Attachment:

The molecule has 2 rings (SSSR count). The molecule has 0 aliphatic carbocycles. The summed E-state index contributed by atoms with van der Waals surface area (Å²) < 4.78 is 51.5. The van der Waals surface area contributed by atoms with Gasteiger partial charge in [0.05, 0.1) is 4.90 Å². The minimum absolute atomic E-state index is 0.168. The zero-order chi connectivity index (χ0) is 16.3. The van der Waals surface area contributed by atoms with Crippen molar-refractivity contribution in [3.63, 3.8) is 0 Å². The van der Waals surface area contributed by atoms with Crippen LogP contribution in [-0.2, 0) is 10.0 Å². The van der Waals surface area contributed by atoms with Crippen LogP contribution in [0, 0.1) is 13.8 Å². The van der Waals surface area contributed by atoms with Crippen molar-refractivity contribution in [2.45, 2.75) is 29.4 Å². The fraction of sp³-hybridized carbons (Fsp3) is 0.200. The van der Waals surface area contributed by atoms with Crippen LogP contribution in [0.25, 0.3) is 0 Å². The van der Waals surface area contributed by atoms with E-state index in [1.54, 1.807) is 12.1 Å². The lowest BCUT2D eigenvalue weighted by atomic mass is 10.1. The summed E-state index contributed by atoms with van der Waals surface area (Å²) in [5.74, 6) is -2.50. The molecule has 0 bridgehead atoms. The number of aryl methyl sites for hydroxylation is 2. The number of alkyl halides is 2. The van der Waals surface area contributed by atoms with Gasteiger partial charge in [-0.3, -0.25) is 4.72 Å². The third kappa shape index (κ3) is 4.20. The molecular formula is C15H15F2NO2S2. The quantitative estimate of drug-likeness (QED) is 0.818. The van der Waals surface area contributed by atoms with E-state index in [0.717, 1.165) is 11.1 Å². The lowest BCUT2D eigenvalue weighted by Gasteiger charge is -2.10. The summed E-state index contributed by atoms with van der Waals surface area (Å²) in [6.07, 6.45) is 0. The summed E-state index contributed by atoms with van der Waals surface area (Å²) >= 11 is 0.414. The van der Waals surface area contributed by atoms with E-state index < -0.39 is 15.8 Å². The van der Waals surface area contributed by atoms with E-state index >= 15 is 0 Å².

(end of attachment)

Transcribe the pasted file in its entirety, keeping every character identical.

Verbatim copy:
The molecule has 2 rings (SSSR count). The molecule has 0 aliphatic carbocycles. The summed E-state index contributed by atoms with van der Waals surface area (Å²) < 4.78 is 51.5. The van der Waals surface area contributed by atoms with Gasteiger partial charge in [0.05, 0.1) is 4.90 Å². The minimum absolute atomic E-state index is 0.168. The zero-order chi connectivity index (χ0) is 16.3. The van der Waals surface area contributed by atoms with Crippen molar-refractivity contribution in [3.63, 3.8) is 0 Å². The van der Waals surface area contributed by atoms with Crippen LogP contribution in [-0.2, 0) is 10.0 Å². The van der Waals surface area contributed by atoms with Crippen LogP contribution in [0, 0.1) is 13.8 Å². The van der Waals surface area contributed by atoms with Crippen molar-refractivity contribution in [2.45, 2.75) is 29.4 Å². The fraction of sp³-hybridized carbons (Fsp3) is 0.200. The van der Waals surface area contributed by atoms with Crippen LogP contribution in [0.25, 0.3) is 0 Å². The van der Waals surface area contributed by atoms with E-state index in [1.54, 1.807) is 12.1 Å². The lowest BCUT2D eigenvalue weighted by atomic mass is 10.1. The summed E-state index contributed by atoms with van der Waals surface area (Å²) in [5.74, 6) is -2.50. The molecule has 0 bridgehead atoms. The number of aryl methyl sites for hydroxylation is 2. The number of alkyl halides is 2. The van der Waals surface area contributed by atoms with Gasteiger partial charge in [-0.3, -0.25) is 4.72 Å². The third kappa shape index (κ3) is 4.20. The molecular formula is C15H15F2NO2S2. The quantitative estimate of drug-likeness (QED) is 0.818. The van der Waals surface area contributed by atoms with E-state index in [0.717, 1.165) is 11.1 Å². The lowest BCUT2D eigenvalue weighted by Gasteiger charge is -2.10. The summed E-state index contributed by atoms with van der Waals surface area (Å²) in [6.07, 6.45) is 0. The summed E-state index contributed by atoms with van der Waals surface area (Å²) >= 11 is 0.414. The van der Waals surface area contributed by atoms with E-state index < -0.39 is 15.8 Å². The van der Waals surface area contributed by atoms with E-state index >= 15 is 0 Å².